Storytelling Over Feature Dumping with Jeff Geerling

Episode Summary

Jeff Geerling, Owner of Midwestern Mac, joins Corey on Screaming in the Cloud to discuss the importance of storytelling, problem-solving, and community in the world of cloud. Jeff shares how and why he creates content that can appeal to anybody, rather than focusing solely on the technical qualifications of his audience, and how that strategy has paid off for him. Corey and Jeff also discuss the impact of leading with storytelling as opposed to features in product launches, and what’s been going on in the Raspberry Pi space recently. Jeff also expresses the impact that community has on open-source companies, and reveals his take on the latest moves from Red Hat and Hashicorp.

Episode Show Notes & Transcript

About Jeff
Jeff is a father, author, developer, and maker. He is sometimes called "an inflammatory enigma".

Links Referenced:


Announcer: Hello, and welcome to Screaming in the Cloud with your host, Chief Cloud Economist at The Duckbill Group, Corey Quinn. This weekly show features conversations with people doing interesting work in the world of cloud, thoughtful commentary on the state of the technical world, and ridiculous titles for which Corey refuses to apologize. This is Screaming in the Cloud.

Corey: Welcome to Screaming in the Cloud. I’m Corey Quinn. A bit off the beaten path of the usual cloud-focused content on this show, today I’m speaking with Jeff Geerling, YouTuber, author, content creator, enigma, and oh, so much more. Jeff, thanks for joining me.

Jeff: Thanks for having me, Corey.

Corey: So, it’s hard to figure out where you start versus where you stop, but I do know that as I’ve been exploring a lot of building up my own home lab stuff, suddenly you are right at the top of every Google search that I wind up conducting. I was building my own Kubernete on top of a Turing Pi 2, and sure enough, your teardown was the first thing that I found that, to be direct, was well-documented, and made it understandable. And that’s not the first time this year that that’s happened to me. What do you do exactly?

Jeff: I mean, I do everything. And I started off doing web design and then I figured that design is very, I don’t know, once it started transitioning to everything being JavaScript, that was not my cup of tea. So, I got into back-end work, databases, and then I realized to make that stuff work well, you got to know the infrastructure. So, I got into that stuff. And then I realized, like, my home lab is a great place to experiment on this, so I got into Raspberry Pis, low-power computing efficiency, building your own home lab, all that kind of stuff.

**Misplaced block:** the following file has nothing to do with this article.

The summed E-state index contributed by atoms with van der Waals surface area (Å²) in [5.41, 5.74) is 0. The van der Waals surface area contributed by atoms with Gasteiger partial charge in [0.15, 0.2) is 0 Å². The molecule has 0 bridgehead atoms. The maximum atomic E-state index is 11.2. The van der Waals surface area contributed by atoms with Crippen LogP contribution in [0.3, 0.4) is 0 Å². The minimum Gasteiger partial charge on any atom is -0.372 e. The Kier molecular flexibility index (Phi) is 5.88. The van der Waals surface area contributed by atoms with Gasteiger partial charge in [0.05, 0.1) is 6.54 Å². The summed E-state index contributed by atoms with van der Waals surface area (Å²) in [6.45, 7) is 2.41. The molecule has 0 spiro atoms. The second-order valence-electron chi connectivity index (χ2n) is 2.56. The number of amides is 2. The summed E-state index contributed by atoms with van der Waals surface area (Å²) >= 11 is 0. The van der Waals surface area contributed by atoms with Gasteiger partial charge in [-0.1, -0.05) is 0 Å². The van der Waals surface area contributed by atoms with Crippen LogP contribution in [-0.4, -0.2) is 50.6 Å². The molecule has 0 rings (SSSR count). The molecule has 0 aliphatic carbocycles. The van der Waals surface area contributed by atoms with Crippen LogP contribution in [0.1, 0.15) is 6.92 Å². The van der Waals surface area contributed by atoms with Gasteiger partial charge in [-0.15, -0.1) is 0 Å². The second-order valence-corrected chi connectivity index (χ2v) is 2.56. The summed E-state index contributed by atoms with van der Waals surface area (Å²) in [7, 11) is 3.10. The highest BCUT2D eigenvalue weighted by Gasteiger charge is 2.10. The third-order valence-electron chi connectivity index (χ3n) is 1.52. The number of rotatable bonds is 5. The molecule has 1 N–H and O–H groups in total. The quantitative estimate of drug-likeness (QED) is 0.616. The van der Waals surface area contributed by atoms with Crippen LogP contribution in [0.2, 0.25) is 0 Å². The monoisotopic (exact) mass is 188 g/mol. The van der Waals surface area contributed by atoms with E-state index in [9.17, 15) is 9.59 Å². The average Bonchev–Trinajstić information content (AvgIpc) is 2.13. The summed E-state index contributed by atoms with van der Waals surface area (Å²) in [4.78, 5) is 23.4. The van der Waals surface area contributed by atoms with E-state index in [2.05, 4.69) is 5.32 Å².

So, all along the way, with everything I do, I always, like, document everything like crazy. That’s something my dad taught me. He’s an engineer in radio. And he actually hired me for my first job, he had me write an IT operations manual for the Radio Group in St. Louis. And from that point forward, that’s—I always start with documentation. So, I think that was probably what really triggered that whole series. It happens to me too; I search for something, I find my old articles or my own old projects on GitHub or blog posts because I just put everything out there.

Corey: I was about to ask, years ago, I was advised by Scott Hanselman to—the third time I find myself explaining something, write a blog post about it because it’s easier to refer people back to that thing than it is for me to try and reconstruct it on the fly, and I’ll drop things here and there. And the trick is, of course, making sure it doesn't sound dismissive and like, “Oh, I wrote a thing. Go read.” Instead of having a conversation with people. But as a result, I’ll be Googling how to do things from time to time and come up with my own content as a result.

It’s at least a half-step up from looking at forums and the rest, where I realized halfway through that I was the one asking the question. Like, “Oh, well, at least this is useful for someone.” And I, for better or worse, at least have a pattern of going back and answering how I solved a thing after I get there, just because otherwise, it’s someone asked the question ten years ago and never returns, like, how did you solve it? What did you do? It’s good to close that loop.